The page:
With the right plan and the right discipline, you can get seriously shredded in just 28 days.Read article
Many athletes and bodybuilders swear by high-intensity interval training (HIIT) for building lean muscle and dropping body fat, and they may be on to something, according to new research from the Mayo Clinic. In a recent study, cardiac rehabilitation patients who stuck to a HIIT regimen lost more abdominal fat, lost more, overall body fat, and gained more muscle mass than those who did moderate-intensity, steady-state training.
Researchers had 120 patients do moderate-intensity training for one week, then 90 of them switched to 20-minute HIIT workouts for the remainder of the 12-week study. The HIIT group’s workouts consisted of four to eight, one-minute high-intensity intervals with three to five minutes of rest in-between, while the steady-state group did 30 minutes of moderate exercise per session. Over the course of the study, both groups did three sessions per week.
Both the HIIT and steady-state groups included patients with an average age of 67, and the groups were similar in terms of gender, BMI, medications, and illnesses. At the end of the study, patients on the HIIT regimen had lost an average of nearly four more pounds of body fat than those doing moderate-intensity workouts. The HITT subject also gained one and a half pounds more lean muscle and dropped about an additional inch from their waistlines. There wasn’t a significant difference in weight lost or BMI, but we don’t need to tell you that the numbers on the scale and BMI measurements aren’t everything.
You may be thrilled to hear that HIIT could be the more efficient way to drop stubborn belly fat and gain lean muscle before summer, but these latest findings also hold significance for heart attack patients those at risk of a heart attack. Carrying more body fat—abdominal fat, in particular—is associated with a higher risk of developing heart problems, according to the study.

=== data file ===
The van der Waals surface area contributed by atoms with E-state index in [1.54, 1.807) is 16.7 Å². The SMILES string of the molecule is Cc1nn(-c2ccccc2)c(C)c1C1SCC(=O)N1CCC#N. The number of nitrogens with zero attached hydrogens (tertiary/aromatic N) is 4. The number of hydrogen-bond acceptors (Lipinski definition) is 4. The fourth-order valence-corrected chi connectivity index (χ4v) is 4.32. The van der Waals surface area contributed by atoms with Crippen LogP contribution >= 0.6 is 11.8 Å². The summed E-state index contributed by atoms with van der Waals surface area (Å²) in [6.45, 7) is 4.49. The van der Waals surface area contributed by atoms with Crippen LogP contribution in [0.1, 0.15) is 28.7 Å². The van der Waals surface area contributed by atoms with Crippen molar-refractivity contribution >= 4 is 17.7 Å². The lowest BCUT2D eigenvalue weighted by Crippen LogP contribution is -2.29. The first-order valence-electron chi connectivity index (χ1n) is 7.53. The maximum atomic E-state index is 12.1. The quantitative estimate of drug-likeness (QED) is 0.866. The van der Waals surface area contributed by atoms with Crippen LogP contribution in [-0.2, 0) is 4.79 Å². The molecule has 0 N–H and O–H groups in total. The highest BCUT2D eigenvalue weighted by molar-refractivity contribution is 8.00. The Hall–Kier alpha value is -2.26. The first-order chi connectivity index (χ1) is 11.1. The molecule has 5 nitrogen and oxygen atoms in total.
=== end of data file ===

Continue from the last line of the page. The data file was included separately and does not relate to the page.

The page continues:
“A considerable amount of research on HIIT has been done in athletes to demonstrate its ability to improve total exercise capacity and sports performance,” said lead study author Yaoshan Dun, MD, PhD, a cardiac rehabilitation specialist at Mayo Clinic and Xiangya Hospital of Central South University in Changsha, China, in the release. “Scientists and clinicians are just beginning to recognize the power that HIIT may have in clinical populations to prevent a second heart attack in patients who’ve already had one.”
When it comes down to it, any form of exercise is better than none at all. But whether you’re an athlete looking to take your fitness level up a notch or you just want to improve your cardiovascular health, you may want to consider sprinkling a few HIIT workouts into your routine.